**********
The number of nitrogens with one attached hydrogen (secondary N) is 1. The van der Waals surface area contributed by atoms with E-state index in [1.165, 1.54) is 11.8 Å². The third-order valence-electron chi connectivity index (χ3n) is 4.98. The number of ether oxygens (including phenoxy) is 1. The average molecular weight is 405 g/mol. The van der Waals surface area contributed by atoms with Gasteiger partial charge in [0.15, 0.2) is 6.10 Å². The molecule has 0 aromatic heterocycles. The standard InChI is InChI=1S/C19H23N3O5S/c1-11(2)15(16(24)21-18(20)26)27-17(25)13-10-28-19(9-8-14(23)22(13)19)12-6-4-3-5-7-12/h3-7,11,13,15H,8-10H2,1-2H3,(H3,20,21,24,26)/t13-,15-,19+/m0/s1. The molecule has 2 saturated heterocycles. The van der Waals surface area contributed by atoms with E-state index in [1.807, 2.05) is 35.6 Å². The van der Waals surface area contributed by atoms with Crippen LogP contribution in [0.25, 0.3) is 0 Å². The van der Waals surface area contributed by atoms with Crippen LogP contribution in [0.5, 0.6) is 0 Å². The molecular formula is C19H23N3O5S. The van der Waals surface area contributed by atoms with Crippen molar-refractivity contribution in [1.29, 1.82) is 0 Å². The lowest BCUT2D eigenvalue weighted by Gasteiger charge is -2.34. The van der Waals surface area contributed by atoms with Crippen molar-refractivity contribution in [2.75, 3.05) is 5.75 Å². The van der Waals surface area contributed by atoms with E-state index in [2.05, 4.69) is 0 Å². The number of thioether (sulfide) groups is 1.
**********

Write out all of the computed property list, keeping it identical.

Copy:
The number of nitrogens with one attached hydrogen (secondary N) is 1. The van der Waals surface area contributed by atoms with E-state index in [1.165, 1.54) is 11.8 Å². The third-order valence-electron chi connectivity index (χ3n) is 4.98. The number of ether oxygens (including phenoxy) is 1. The average molecular weight is 405 g/mol. The van der Waals surface area contributed by atoms with Gasteiger partial charge in [0.15, 0.2) is 6.10 Å². The molecule has 0 aromatic heterocycles. The standard InChI is InChI=1S/C19H23N3O5S/c1-11(2)15(16(24)21-18(20)26)27-17(25)13-10-28-19(9-8-14(23)22(13)19)12-6-4-3-5-7-12/h3-7,11,13,15H,8-10H2,1-2H3,(H3,20,21,24,26)/t13-,15-,19+/m0/s1. The molecule has 2 saturated heterocycles. The van der Waals surface area contributed by atoms with E-state index in [1.807, 2.05) is 35.6 Å². The van der Waals surface area contributed by atoms with Crippen LogP contribution in [0.25, 0.3) is 0 Å². The van der Waals surface area contributed by atoms with Crippen LogP contribution in [0.5, 0.6) is 0 Å². The molecular formula is C19H23N3O5S. The van der Waals surface area contributed by atoms with Crippen molar-refractivity contribution in [1.29, 1.82) is 0 Å². The lowest BCUT2D eigenvalue weighted by Gasteiger charge is -2.34. The van der Waals surface area contributed by atoms with Crippen molar-refractivity contribution in [2.75, 3.05) is 5.75 Å². The van der Waals surface area contributed by atoms with E-state index in [2.05, 4.69) is 0 Å². The number of thioether (sulfide) groups is 1.